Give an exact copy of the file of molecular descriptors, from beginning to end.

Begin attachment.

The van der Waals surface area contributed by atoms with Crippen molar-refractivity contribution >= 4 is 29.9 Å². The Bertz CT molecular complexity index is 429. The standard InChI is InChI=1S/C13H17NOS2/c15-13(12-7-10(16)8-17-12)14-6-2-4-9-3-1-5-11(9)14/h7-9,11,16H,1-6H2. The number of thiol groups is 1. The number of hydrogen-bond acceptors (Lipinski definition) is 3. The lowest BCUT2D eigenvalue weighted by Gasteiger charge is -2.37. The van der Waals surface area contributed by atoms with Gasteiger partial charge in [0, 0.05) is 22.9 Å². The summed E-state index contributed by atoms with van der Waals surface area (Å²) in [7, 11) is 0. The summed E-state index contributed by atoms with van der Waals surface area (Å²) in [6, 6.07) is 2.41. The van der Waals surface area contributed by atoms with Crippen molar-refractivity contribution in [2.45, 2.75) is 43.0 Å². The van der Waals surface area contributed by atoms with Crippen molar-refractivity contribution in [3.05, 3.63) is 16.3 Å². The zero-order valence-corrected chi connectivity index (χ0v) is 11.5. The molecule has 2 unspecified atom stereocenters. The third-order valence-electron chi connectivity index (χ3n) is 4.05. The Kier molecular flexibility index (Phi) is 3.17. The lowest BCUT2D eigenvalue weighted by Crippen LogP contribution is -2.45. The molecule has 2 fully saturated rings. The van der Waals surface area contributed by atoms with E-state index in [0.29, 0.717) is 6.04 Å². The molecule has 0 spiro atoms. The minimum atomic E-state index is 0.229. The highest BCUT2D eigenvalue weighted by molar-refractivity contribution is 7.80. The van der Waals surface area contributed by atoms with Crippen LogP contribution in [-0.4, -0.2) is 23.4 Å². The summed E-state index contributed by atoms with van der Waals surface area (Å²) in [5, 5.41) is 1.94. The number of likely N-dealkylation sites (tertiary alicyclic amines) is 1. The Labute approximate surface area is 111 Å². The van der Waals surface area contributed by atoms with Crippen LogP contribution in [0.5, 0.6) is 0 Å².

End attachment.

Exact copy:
The van der Waals surface area contributed by atoms with Crippen molar-refractivity contribution >= 4 is 29.9 Å². The Bertz CT molecular complexity index is 429. The standard InChI is InChI=1S/C13H17NOS2/c15-13(12-7-10(16)8-17-12)14-6-2-4-9-3-1-5-11(9)14/h7-9,11,16H,1-6H2. The number of thiol groups is 1. The number of hydrogen-bond acceptors (Lipinski definition) is 3. The lowest BCUT2D eigenvalue weighted by Gasteiger charge is -2.37. The van der Waals surface area contributed by atoms with Gasteiger partial charge in [0, 0.05) is 22.9 Å². The summed E-state index contributed by atoms with van der Waals surface area (Å²) in [7, 11) is 0. The summed E-state index contributed by atoms with van der Waals surface area (Å²) in [6, 6.07) is 2.41. The van der Waals surface area contributed by atoms with Crippen molar-refractivity contribution in [2.45, 2.75) is 43.0 Å². The van der Waals surface area contributed by atoms with Crippen molar-refractivity contribution in [3.05, 3.63) is 16.3 Å². The zero-order valence-corrected chi connectivity index (χ0v) is 11.5. The molecule has 2 unspecified atom stereocenters. The third-order valence-electron chi connectivity index (χ3n) is 4.05. The Kier molecular flexibility index (Phi) is 3.17. The lowest BCUT2D eigenvalue weighted by Crippen LogP contribution is -2.45. The molecule has 2 fully saturated rings. The van der Waals surface area contributed by atoms with E-state index in [0.29, 0.717) is 6.04 Å². The molecule has 0 spiro atoms. The minimum atomic E-state index is 0.229. The highest BCUT2D eigenvalue weighted by molar-refractivity contribution is 7.80. The van der Waals surface area contributed by atoms with Crippen LogP contribution in [-0.4, -0.2) is 23.4 Å². The summed E-state index contributed by atoms with van der Waals surface area (Å²) in [5, 5.41) is 1.94. The number of likely N-dealkylation sites (tertiary alicyclic amines) is 1. The Labute approximate surface area is 111 Å². The van der Waals surface area contributed by atoms with Crippen LogP contribution in [0.5, 0.6) is 0 Å².